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I am currently responsible for reviewing one of my team mate's code for a front end web app. We have established a workflow which involves creating a feature branch in git for each feature we define. Say our app lets you scroll a list of items and click through to the item detail - then the kind of features we have defined so far are 'item list functionality', 'item list style', 'item detail functionality', 'item detail style'. Once the feature is complete, I have asked my team mate to submit a pull request and then we will work through the review process before the change is accepted.

For me, the benefits of separating pull requests into logical changes are that we can ensure all the code is focused and not redundant, that it is easy to review and we can hope to prevent tight coupling of components. My team mate sees this workflow as a hinderance to progress because he finds it very difficult to stick to this separation between feature branches.

I have a number of questions...

Are we setting the scope of our features too narrow?

At the moment most of the benefits of keeping pull requests focused are benefits for the person reviewing the code. Are there benefits for my team mate if he separates changes like this?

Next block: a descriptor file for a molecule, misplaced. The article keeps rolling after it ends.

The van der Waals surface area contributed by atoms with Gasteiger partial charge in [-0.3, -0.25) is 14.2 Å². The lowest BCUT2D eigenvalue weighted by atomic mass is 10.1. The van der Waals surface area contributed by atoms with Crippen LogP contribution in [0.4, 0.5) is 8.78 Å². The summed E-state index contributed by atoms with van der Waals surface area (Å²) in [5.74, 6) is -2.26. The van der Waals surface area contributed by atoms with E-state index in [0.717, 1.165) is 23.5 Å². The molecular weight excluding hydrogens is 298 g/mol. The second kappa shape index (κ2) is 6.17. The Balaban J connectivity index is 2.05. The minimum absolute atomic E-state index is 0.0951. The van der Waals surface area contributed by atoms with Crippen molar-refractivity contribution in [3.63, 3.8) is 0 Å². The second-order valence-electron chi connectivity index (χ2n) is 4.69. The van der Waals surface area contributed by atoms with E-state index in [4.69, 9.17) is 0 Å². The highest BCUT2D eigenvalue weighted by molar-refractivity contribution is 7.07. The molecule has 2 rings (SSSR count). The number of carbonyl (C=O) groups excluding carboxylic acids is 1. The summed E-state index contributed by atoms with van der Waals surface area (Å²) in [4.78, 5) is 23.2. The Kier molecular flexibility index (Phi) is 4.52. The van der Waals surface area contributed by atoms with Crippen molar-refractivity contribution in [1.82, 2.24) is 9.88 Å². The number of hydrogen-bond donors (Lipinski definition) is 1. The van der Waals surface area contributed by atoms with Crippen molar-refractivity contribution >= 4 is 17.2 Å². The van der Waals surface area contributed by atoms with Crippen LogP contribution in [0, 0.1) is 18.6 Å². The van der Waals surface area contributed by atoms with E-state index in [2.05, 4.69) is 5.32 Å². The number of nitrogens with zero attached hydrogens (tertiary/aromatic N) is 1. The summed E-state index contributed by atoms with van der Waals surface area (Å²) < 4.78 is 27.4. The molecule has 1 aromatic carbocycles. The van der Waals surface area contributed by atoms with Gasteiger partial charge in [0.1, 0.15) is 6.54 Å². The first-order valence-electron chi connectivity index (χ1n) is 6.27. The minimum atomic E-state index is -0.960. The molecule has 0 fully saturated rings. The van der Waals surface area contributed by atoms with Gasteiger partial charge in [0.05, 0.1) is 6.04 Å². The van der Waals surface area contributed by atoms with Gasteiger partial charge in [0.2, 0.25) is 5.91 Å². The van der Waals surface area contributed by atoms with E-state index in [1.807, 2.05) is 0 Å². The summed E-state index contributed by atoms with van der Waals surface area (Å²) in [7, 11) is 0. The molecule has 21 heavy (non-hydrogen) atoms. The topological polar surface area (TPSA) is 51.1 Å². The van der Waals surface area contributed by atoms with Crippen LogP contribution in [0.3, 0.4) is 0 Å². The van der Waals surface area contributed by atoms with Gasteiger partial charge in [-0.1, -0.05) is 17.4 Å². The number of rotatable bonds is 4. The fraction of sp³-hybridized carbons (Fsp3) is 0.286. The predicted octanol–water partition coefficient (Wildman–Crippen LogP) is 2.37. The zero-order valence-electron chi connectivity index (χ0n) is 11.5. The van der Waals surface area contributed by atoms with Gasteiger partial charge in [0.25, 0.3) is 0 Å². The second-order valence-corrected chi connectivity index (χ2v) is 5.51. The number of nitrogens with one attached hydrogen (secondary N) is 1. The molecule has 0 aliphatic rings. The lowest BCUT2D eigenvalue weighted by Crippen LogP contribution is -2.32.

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Are we setting the scope of our features too narrow?

I think features should be a useful, testable and releasable modification to the system. If you're getting smaller than that I think it may be too small.

At the moment most of the benefits of keeping pull requests focused are benefits for the person reviewing the code. Are there benefits for my team mate if he separates changes like this?

There are many benefits to having smaller discrete PRs. Here are some:

  • Can release code more often to users (don't have to wait for a humongous PR with disparate parts), and can pick and choose features to release (e.g. we want to release feature A but not feature B. Can't do that if commits for A and B are all muddled together)
  • Can test small increments. If your feature branch fails automated/manual testing it's easier to debug if the changes are fewer.
  • Higher chance of PR getting merged. The fewer changes put for PR, the faster and the more self-explanatory the reviews will be. This is not only a benefit to the reviewer, but the reviewee as well.
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    I agree with the answer good to remember is that an item list style is not really testable without the actual item list. So i think you are not defining features but tasks – Batavia Jul 18 '17 at 19:31

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